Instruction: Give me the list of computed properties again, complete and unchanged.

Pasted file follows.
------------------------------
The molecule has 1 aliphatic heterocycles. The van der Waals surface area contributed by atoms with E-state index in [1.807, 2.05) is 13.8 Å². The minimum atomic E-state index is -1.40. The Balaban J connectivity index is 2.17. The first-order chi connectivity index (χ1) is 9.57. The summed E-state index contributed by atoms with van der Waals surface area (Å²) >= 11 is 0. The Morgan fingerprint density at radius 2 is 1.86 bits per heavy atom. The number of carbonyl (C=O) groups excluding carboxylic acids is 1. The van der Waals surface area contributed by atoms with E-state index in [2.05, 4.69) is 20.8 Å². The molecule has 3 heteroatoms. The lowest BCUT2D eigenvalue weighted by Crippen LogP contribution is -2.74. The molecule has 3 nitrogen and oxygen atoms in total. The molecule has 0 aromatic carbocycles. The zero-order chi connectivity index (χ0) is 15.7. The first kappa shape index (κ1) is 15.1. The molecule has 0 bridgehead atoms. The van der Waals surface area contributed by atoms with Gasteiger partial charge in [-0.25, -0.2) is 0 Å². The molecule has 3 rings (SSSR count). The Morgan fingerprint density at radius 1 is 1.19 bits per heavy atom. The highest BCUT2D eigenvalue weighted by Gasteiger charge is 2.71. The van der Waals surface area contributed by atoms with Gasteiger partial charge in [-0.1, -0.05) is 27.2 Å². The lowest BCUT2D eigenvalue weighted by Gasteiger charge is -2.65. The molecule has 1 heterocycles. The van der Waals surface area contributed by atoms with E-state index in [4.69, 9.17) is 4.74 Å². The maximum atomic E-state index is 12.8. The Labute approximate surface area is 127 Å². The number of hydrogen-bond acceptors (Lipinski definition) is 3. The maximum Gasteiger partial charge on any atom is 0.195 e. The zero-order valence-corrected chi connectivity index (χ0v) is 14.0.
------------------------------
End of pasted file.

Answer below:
The molecule has 1 aliphatic heterocycles. The van der Waals surface area contributed by atoms with E-state index in [1.807, 2.05) is 13.8 Å². The minimum atomic E-state index is -1.40. The Balaban J connectivity index is 2.17. The first-order chi connectivity index (χ1) is 9.57. The summed E-state index contributed by atoms with van der Waals surface area (Å²) >= 11 is 0. The Morgan fingerprint density at radius 2 is 1.86 bits per heavy atom. The number of carbonyl (C=O) groups excluding carboxylic acids is 1. The van der Waals surface area contributed by atoms with E-state index in [2.05, 4.69) is 20.8 Å². The molecule has 3 heteroatoms. The lowest BCUT2D eigenvalue weighted by Crippen LogP contribution is -2.74. The molecule has 3 nitrogen and oxygen atoms in total. The molecule has 0 aromatic carbocycles. The zero-order chi connectivity index (χ0) is 15.7. The first kappa shape index (κ1) is 15.1. The molecule has 0 bridgehead atoms. The van der Waals surface area contributed by atoms with Gasteiger partial charge in [-0.25, -0.2) is 0 Å². The molecule has 3 rings (SSSR count). The Morgan fingerprint density at radius 1 is 1.19 bits per heavy atom. The highest BCUT2D eigenvalue weighted by Gasteiger charge is 2.71. The van der Waals surface area contributed by atoms with Gasteiger partial charge in [-0.1, -0.05) is 27.2 Å². The lowest BCUT2D eigenvalue weighted by Gasteiger charge is -2.65. The molecule has 1 heterocycles. The van der Waals surface area contributed by atoms with E-state index in [4.69, 9.17) is 4.74 Å². The maximum atomic E-state index is 12.8. The Labute approximate surface area is 127 Å². The number of hydrogen-bond acceptors (Lipinski definition) is 3. The maximum Gasteiger partial charge on any atom is 0.195 e. The zero-order valence-corrected chi connectivity index (χ0v) is 14.0.